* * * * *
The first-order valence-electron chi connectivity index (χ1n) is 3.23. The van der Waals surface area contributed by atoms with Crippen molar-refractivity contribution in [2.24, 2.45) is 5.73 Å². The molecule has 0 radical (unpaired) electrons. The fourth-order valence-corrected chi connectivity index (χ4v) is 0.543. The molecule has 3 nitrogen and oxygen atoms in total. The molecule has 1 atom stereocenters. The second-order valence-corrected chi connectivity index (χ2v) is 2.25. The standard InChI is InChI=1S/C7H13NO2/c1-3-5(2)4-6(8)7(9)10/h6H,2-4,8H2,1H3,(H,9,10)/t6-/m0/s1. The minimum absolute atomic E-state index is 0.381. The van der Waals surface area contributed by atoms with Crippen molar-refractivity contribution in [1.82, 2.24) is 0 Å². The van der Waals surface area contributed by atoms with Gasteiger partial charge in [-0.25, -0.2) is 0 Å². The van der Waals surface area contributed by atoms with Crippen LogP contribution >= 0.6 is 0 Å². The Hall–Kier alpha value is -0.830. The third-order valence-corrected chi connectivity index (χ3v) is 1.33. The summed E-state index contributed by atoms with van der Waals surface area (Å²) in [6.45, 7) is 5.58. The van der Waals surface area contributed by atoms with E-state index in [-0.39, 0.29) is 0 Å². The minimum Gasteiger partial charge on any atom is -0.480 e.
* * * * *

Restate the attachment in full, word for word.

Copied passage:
The first-order valence-electron chi connectivity index (χ1n) is 3.23. The van der Waals surface area contributed by atoms with Crippen molar-refractivity contribution in [2.24, 2.45) is 5.73 Å². The molecule has 0 radical (unpaired) electrons. The fourth-order valence-corrected chi connectivity index (χ4v) is 0.543. The molecule has 3 nitrogen and oxygen atoms in total. The molecule has 1 atom stereocenters. The second-order valence-corrected chi connectivity index (χ2v) is 2.25. The standard InChI is InChI=1S/C7H13NO2/c1-3-5(2)4-6(8)7(9)10/h6H,2-4,8H2,1H3,(H,9,10)/t6-/m0/s1. The minimum absolute atomic E-state index is 0.381. The van der Waals surface area contributed by atoms with Crippen molar-refractivity contribution in [1.82, 2.24) is 0 Å². The van der Waals surface area contributed by atoms with Gasteiger partial charge in [-0.25, -0.2) is 0 Å². The van der Waals surface area contributed by atoms with Crippen LogP contribution >= 0.6 is 0 Å². The Hall–Kier alpha value is -0.830. The third-order valence-corrected chi connectivity index (χ3v) is 1.33. The summed E-state index contributed by atoms with van der Waals surface area (Å²) in [6.45, 7) is 5.58. The van der Waals surface area contributed by atoms with E-state index in [-0.39, 0.29) is 0 Å². The minimum Gasteiger partial charge on any atom is -0.480 e.